At the Master Resource blog today: “In Defense of Price ‘Gouging’ (lines and shortages are uneconomic, discriminatory).” In the essay I emphasize the unintended bias that results when consumer demand surges and supplies are tight, as for example when winter storm forecasts lead consumers to rush to the grocery store for bread and milk. Because … More You should probably raise prices a bit during emergencies
If the oil market is reasonably efficient, then the price of a barrel of oil should reflect something like the cost of production of the highest-cost barrel of oil needed to just satisfy demand. In other words, the market price of oil should reflect the marginal cost of production. The price of oil on the world … More How can the market price of oil fall so far so fast?
I suspect the simplest answer to the title question is “always.” Maybe the answer depends on your definition of “distort,” but both the intended and generally expected consequences of state utility rate regulation has always been to push costs to be something other than what would naturally emerge in the absence of rate regulation. More … More When does state utility regulation distort costs?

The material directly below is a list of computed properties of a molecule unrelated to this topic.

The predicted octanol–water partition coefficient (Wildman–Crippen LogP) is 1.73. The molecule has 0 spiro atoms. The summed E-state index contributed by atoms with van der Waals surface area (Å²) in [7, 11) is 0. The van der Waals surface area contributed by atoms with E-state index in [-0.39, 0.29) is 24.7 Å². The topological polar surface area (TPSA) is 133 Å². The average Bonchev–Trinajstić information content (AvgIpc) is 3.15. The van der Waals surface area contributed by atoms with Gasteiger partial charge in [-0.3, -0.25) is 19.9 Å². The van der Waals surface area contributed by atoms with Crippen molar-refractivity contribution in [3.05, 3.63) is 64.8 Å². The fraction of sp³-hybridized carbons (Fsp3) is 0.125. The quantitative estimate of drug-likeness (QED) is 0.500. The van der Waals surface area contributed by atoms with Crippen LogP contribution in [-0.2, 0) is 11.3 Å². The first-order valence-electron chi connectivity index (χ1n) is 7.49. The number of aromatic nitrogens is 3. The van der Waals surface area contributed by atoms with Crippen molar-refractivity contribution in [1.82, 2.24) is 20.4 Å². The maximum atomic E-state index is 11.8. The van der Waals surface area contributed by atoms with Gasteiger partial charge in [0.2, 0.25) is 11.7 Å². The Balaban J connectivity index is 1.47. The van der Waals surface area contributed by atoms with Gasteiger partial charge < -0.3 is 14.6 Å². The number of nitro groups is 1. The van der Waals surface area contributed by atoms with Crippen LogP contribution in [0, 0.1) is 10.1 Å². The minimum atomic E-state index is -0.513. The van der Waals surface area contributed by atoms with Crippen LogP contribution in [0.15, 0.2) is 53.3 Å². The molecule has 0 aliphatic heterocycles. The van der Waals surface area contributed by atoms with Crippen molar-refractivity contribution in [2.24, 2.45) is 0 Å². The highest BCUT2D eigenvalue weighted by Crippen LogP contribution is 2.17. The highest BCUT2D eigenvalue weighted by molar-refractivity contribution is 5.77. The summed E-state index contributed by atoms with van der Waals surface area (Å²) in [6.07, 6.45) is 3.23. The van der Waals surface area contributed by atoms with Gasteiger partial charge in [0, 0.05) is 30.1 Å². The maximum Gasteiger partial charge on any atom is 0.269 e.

Yes, solar power systems are getting cheaper and battery storage is improving. The combination has many folks worried (or elated) about the future prospects of grid-based electric utilities when consumers can get the power they want at home. (See Lynne’s post from last summer for background.) An analysis by Moody’s concludes that battery storage remains an … More Moody’s concludes: mass grid defection not yet on the horizon
EnergyWire reports, “FERC’s Clark looks to states for help fixing dysfunctional markets.” It is, I guess, a reasonable impulse. Given the way regulatory authority over the electric power industry is currently divided between the feds and the states, there are limits on what the one can do without the other. We saw in the fate … More FERC’s Clark looks to states for help with regional markets
The tragedy of the commons story is well known and examples abound, but I still enjoy finding new examples in unexpected places. Here is one such example, first published in 1992 but new to me. The building referred to is an apartment building in Yugoslavia; the time described isn’t exactly identified in the article, but … More Tragedy of the commons, Yugoslavian apartment building laundry room edition